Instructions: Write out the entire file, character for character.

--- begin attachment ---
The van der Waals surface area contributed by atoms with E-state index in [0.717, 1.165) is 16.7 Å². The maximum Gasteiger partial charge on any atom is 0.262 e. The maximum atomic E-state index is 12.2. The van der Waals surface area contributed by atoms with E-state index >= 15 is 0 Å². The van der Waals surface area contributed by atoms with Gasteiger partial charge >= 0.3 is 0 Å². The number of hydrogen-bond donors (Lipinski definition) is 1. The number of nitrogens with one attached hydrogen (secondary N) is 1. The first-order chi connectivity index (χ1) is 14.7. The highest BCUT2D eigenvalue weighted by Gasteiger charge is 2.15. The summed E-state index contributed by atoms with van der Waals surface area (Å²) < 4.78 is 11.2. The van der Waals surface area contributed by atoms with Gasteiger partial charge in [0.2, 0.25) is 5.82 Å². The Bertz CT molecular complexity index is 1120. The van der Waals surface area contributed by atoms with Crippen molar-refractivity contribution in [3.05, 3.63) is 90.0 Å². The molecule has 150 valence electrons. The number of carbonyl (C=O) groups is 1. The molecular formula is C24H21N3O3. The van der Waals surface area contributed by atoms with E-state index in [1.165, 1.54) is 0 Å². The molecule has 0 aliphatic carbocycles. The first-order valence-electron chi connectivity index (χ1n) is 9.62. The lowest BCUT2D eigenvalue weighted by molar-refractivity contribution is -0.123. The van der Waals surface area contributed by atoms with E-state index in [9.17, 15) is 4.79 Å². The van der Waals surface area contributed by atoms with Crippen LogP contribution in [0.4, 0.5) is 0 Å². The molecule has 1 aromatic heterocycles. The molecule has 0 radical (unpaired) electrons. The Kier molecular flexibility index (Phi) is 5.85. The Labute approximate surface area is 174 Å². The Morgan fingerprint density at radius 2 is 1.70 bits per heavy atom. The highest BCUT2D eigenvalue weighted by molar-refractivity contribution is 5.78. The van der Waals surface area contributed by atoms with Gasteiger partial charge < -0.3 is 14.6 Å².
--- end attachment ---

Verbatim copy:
The van der Waals surface area contributed by atoms with E-state index in [0.717, 1.165) is 16.7 Å². The maximum Gasteiger partial charge on any atom is 0.262 e. The maximum atomic E-state index is 12.2. The van der Waals surface area contributed by atoms with E-state index >= 15 is 0 Å². The van der Waals surface area contributed by atoms with Gasteiger partial charge >= 0.3 is 0 Å². The number of hydrogen-bond donors (Lipinski definition) is 1. The number of nitrogens with one attached hydrogen (secondary N) is 1. The first-order chi connectivity index (χ1) is 14.7. The highest BCUT2D eigenvalue weighted by Gasteiger charge is 2.15. The summed E-state index contributed by atoms with van der Waals surface area (Å²) < 4.78 is 11.2. The van der Waals surface area contributed by atoms with Gasteiger partial charge in [0.2, 0.25) is 5.82 Å². The Bertz CT molecular complexity index is 1120. The van der Waals surface area contributed by atoms with Crippen molar-refractivity contribution in [3.05, 3.63) is 90.0 Å². The molecule has 150 valence electrons. The number of carbonyl (C=O) groups is 1. The molecular formula is C24H21N3O3. The van der Waals surface area contributed by atoms with E-state index in [1.165, 1.54) is 0 Å². The molecule has 0 aliphatic carbocycles. The first-order valence-electron chi connectivity index (χ1n) is 9.62. The lowest BCUT2D eigenvalue weighted by molar-refractivity contribution is -0.123. The van der Waals surface area contributed by atoms with E-state index in [9.17, 15) is 4.79 Å². The van der Waals surface area contributed by atoms with Crippen LogP contribution in [0.4, 0.5) is 0 Å². The molecule has 1 aromatic heterocycles. The molecule has 0 radical (unpaired) electrons. The Kier molecular flexibility index (Phi) is 5.85. The Labute approximate surface area is 174 Å². The Morgan fingerprint density at radius 2 is 1.70 bits per heavy atom. The highest BCUT2D eigenvalue weighted by molar-refractivity contribution is 5.78. The van der Waals surface area contributed by atoms with Gasteiger partial charge < -0.3 is 14.6 Å².